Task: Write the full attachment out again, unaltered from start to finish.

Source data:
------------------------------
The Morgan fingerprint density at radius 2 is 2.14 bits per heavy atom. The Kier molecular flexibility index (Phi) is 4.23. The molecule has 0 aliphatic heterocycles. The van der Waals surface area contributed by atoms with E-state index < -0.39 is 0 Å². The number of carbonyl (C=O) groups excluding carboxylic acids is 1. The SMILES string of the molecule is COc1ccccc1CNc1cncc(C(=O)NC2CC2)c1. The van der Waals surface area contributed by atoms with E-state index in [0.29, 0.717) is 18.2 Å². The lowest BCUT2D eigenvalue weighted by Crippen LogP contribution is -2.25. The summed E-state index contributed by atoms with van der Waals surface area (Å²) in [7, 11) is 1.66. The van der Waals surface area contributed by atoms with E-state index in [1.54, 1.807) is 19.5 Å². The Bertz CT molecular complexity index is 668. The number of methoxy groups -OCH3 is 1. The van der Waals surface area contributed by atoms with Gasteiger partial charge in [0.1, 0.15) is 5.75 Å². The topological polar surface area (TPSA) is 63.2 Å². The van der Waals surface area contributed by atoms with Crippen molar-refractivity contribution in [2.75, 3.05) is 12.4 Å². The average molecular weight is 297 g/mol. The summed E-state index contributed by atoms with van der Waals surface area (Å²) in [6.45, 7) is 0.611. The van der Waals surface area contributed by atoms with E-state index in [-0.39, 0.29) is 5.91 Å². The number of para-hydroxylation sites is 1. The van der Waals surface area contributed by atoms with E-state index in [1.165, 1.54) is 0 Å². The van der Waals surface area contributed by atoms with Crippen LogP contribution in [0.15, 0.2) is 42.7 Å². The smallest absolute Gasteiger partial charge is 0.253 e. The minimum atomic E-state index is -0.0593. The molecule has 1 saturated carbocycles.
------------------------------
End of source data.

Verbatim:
The Morgan fingerprint density at radius 2 is 2.14 bits per heavy atom. The Kier molecular flexibility index (Phi) is 4.23. The molecule has 0 aliphatic heterocycles. The van der Waals surface area contributed by atoms with E-state index < -0.39 is 0 Å². The number of carbonyl (C=O) groups excluding carboxylic acids is 1. The SMILES string of the molecule is COc1ccccc1CNc1cncc(C(=O)NC2CC2)c1. The van der Waals surface area contributed by atoms with E-state index in [0.29, 0.717) is 18.2 Å². The lowest BCUT2D eigenvalue weighted by Crippen LogP contribution is -2.25. The summed E-state index contributed by atoms with van der Waals surface area (Å²) in [7, 11) is 1.66. The van der Waals surface area contributed by atoms with E-state index in [1.54, 1.807) is 19.5 Å². The Bertz CT molecular complexity index is 668. The number of methoxy groups -OCH3 is 1. The van der Waals surface area contributed by atoms with Gasteiger partial charge in [0.1, 0.15) is 5.75 Å². The topological polar surface area (TPSA) is 63.2 Å². The van der Waals surface area contributed by atoms with Crippen molar-refractivity contribution in [2.75, 3.05) is 12.4 Å². The average molecular weight is 297 g/mol. The summed E-state index contributed by atoms with van der Waals surface area (Å²) in [6.45, 7) is 0.611. The van der Waals surface area contributed by atoms with E-state index in [-0.39, 0.29) is 5.91 Å². The number of para-hydroxylation sites is 1. The van der Waals surface area contributed by atoms with E-state index in [1.165, 1.54) is 0 Å². The van der Waals surface area contributed by atoms with Crippen LogP contribution in [0.15, 0.2) is 42.7 Å². The smallest absolute Gasteiger partial charge is 0.253 e. The minimum atomic E-state index is -0.0593. The molecule has 1 saturated carbocycles.